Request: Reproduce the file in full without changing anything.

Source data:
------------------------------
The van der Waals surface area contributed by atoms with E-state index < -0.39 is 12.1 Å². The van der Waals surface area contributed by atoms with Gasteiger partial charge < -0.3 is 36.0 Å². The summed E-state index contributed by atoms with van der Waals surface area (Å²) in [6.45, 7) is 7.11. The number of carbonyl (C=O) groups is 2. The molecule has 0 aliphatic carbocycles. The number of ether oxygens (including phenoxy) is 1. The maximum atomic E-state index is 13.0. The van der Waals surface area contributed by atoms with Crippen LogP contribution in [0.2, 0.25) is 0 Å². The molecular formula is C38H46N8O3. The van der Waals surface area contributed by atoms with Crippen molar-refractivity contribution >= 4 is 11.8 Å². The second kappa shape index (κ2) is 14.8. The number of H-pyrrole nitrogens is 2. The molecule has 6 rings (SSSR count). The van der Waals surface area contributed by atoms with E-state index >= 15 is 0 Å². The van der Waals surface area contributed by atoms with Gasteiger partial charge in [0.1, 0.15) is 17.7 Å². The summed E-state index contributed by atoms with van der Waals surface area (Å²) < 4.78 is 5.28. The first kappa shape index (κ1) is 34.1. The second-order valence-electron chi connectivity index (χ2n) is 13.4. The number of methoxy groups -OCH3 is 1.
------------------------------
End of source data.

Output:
The van der Waals surface area contributed by atoms with E-state index < -0.39 is 12.1 Å². The van der Waals surface area contributed by atoms with Gasteiger partial charge < -0.3 is 36.0 Å². The summed E-state index contributed by atoms with van der Waals surface area (Å²) in [6.45, 7) is 7.11. The number of carbonyl (C=O) groups is 2. The molecule has 0 aliphatic carbocycles. The number of ether oxygens (including phenoxy) is 1. The maximum atomic E-state index is 13.0. The van der Waals surface area contributed by atoms with Crippen LogP contribution in [0.2, 0.25) is 0 Å². The molecular formula is C38H46N8O3. The van der Waals surface area contributed by atoms with Crippen molar-refractivity contribution >= 4 is 11.8 Å². The second kappa shape index (κ2) is 14.8. The number of H-pyrrole nitrogens is 2. The molecule has 6 rings (SSSR count). The van der Waals surface area contributed by atoms with E-state index >= 15 is 0 Å². The van der Waals surface area contributed by atoms with Gasteiger partial charge in [0.1, 0.15) is 17.7 Å². The summed E-state index contributed by atoms with van der Waals surface area (Å²) < 4.78 is 5.28. The first kappa shape index (κ1) is 34.1. The second-order valence-electron chi connectivity index (χ2n) is 13.4. The number of methoxy groups -OCH3 is 1.